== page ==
July 1974 – The WUO releases its book “Prairie Fire” in which they indicate the need for a unified Communist Party. They encourage the creation of study groups to discuss their ideology, but continue to stress the need for violent acts. The book also admits WUO responsibility of several actions from previous years. The Prairie Fire Organizing Committee (PFOC) arises from the teachings in this book and is organized by many former WUO members.
11 September 1974 – Bombing of Anaconda Corporation (part of the Rockefeller Corporation) in retribution for Anaconda’s alleged involvement in the Chilean coup the previous year.
28 January 1975 - Bombing of The State Department in response to escalation in Vietnam.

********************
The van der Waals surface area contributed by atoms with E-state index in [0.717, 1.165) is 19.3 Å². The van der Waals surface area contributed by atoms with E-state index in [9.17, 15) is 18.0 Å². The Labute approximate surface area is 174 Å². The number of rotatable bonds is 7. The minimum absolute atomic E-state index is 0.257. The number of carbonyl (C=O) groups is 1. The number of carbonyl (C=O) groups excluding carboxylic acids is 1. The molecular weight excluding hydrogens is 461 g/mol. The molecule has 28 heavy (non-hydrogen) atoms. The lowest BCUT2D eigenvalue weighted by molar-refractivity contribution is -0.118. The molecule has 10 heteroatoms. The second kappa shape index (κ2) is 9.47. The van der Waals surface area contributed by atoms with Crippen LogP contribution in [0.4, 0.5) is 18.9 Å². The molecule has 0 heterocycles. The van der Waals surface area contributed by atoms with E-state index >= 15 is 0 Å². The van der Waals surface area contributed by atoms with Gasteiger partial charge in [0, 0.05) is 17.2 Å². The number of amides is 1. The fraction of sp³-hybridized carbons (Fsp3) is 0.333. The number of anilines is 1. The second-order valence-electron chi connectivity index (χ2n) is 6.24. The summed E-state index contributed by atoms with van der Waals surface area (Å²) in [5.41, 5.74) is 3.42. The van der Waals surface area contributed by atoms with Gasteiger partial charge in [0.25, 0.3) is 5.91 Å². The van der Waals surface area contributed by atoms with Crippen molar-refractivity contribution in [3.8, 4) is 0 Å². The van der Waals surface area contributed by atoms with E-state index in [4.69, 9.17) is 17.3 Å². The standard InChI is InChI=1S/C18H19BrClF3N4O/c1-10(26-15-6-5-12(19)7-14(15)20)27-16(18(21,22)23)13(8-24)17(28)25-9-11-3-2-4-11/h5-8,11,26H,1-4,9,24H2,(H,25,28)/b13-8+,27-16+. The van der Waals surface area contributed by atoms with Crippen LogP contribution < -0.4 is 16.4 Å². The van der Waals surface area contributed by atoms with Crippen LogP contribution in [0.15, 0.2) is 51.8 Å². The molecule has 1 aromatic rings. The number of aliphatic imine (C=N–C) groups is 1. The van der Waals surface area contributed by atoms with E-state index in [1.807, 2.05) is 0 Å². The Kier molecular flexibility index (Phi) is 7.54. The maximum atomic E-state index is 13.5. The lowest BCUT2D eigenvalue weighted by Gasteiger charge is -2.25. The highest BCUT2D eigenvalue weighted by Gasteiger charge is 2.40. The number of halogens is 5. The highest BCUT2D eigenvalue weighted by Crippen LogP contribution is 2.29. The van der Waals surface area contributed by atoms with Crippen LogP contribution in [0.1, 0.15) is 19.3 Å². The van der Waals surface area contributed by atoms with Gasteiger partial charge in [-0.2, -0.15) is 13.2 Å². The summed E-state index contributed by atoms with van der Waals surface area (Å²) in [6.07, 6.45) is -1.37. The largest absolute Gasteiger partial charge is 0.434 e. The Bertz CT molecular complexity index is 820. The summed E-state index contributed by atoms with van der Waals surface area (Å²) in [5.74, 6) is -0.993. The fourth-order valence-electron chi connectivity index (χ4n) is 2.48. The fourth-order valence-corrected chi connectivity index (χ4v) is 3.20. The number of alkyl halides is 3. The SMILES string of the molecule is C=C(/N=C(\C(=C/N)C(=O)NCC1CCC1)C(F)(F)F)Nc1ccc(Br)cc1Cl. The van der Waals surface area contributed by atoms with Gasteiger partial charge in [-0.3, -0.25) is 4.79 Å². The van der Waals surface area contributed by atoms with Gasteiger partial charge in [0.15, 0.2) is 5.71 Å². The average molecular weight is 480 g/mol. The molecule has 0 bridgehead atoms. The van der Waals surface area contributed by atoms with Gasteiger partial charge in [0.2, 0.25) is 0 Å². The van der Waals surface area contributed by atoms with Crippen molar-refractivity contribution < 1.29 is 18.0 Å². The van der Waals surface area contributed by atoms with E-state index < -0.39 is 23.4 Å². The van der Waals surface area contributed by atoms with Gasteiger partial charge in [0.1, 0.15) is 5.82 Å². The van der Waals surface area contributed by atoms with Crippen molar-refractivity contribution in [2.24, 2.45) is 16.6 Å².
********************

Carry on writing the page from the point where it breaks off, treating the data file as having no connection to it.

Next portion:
March 1975 – The WUO releases its first edition of a new magazine entitled “Osawatomie”.
16 June 1975 - They bomb a Banco de Ponce (a Puerto Rican bank) in New York in solidarity with striking Puerto Rican cement workers.
11-13 July 1975 – The PFOC holds its first national convention during which time they go through the formality of creating a new organization.
September 1975 – Bombing of the Kennecott Corporation in retribution for Kennecott's alleged involvement in the Chilean coup two years prior.
"Weatherman (organization)." From Wikipedia, the free encyclopedia. http://en.wikipedia.org/wiki/Weathermen.